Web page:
Three minutes later, Epi Oquendo, a kindergarten classmate I had not spoken to in 20 years, sent a message saying her folks in San Jose, a tiny barangay in Dumalag, were alright. She did not have news of my sister.
At 1:40 p.m, Bem Forteza, a high school classmate, sent a private message saying there was cellphone reception near the old bridge.
At 3 p.m., Bisell Ann, an old churchmate, commented on my status, saying she could have her sister Lalaine, check on my father and sister. Lalaine’s phone was working, apparently.
At 5:57 p.m., my brother Archelle, checking in to say his family was fine, saw Biselle’s comment, asked for Lalaine’s cellphone number, and called her with directions to my sister’s location.
This trend went on for hours: friends and cousins and distant relatives posting updates, tagging each other on the most remotely relevant information about families and homes.
It turned out we weren’t the only ones. Days after the storm, my news feed was a stream of panic, anxiety and cautious hope. A Kuwait-based Filipino was looking for his father, a fisherman last seen with his boat near the shore. An overseas Filipina was searching for her parents and three children in storm-battered Leyte province. My high school classmate Erik Villan could not contact his family, nor get on a plane from Manila to Roxas because there were no flights.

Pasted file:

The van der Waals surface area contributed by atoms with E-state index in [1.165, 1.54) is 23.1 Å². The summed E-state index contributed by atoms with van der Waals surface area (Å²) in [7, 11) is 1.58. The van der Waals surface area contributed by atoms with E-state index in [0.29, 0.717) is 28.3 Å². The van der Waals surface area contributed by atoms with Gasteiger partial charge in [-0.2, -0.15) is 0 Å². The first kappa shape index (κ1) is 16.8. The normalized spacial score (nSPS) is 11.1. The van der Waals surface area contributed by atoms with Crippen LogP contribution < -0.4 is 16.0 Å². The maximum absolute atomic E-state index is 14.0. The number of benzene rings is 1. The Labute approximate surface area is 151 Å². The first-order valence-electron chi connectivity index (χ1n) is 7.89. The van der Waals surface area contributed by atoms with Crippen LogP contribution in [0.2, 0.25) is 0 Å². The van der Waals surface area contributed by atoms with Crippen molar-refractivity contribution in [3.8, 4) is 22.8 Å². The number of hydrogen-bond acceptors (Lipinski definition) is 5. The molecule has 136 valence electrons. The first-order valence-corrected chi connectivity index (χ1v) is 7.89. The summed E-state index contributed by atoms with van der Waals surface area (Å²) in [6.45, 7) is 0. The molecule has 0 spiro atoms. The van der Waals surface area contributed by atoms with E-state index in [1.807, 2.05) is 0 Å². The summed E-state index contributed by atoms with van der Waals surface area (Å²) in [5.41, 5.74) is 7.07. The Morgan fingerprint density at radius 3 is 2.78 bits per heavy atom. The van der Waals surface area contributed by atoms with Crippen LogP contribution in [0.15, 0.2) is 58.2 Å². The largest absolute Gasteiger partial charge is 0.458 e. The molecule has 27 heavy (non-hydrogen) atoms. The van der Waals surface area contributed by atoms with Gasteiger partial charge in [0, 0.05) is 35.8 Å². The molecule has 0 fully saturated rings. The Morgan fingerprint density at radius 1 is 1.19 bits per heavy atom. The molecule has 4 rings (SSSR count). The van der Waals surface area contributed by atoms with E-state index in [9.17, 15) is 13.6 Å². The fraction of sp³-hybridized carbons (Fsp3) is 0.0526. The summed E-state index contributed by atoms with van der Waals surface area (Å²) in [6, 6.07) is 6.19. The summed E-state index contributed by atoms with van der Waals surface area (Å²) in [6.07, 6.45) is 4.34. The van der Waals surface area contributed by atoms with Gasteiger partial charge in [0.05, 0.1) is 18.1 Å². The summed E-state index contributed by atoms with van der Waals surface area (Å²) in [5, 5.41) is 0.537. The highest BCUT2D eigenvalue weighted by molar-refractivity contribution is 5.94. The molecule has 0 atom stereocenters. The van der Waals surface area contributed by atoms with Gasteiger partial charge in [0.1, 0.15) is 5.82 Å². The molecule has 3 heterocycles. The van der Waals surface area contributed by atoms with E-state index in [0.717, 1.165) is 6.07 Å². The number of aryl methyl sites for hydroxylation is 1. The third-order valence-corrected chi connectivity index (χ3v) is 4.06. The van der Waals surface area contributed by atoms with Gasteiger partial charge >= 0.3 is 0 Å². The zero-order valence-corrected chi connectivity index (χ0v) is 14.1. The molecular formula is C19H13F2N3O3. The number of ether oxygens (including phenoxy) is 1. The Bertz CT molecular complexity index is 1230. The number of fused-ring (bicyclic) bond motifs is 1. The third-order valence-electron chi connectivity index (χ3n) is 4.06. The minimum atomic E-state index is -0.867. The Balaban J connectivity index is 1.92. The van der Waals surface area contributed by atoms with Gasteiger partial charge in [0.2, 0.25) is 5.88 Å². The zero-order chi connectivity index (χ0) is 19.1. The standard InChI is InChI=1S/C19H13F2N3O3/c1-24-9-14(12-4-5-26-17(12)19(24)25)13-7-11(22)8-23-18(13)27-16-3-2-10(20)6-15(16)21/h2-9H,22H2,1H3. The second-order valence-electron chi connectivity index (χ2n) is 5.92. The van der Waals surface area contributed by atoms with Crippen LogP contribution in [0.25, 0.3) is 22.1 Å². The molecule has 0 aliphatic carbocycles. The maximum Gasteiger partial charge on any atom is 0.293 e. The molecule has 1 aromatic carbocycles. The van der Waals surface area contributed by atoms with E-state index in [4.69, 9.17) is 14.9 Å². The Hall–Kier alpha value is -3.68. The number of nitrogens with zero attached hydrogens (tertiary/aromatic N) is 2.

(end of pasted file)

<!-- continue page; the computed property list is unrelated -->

For days after Haiyan swept across the nation, Facebook became a virtual bulletin board, a lost-and-found corner for overseas Filipinos desperate to know their families were safe.
The responses were overwhelming, and incredibly pertinent. My cousin Lexie Villar, whose smartphone was still working, traveled half of Capiz province, taking pictures of streets, landmarks, and homes, and uploading them one after another. Updates from the Philippine Information Agency were shared from wall to wall. A video taken by someone who drove around one town after the storm with a camera went viral.
It mattered little that majority of the posts had nothing to do with our families. Every piece of information we received — photos of the town plaza or a familiar street, instant messages, descriptive emails — lifted the blackout bit by bit. Like pieces of a horrific jigsaw puzzle, details began falling into place, skewed but nonetheless present.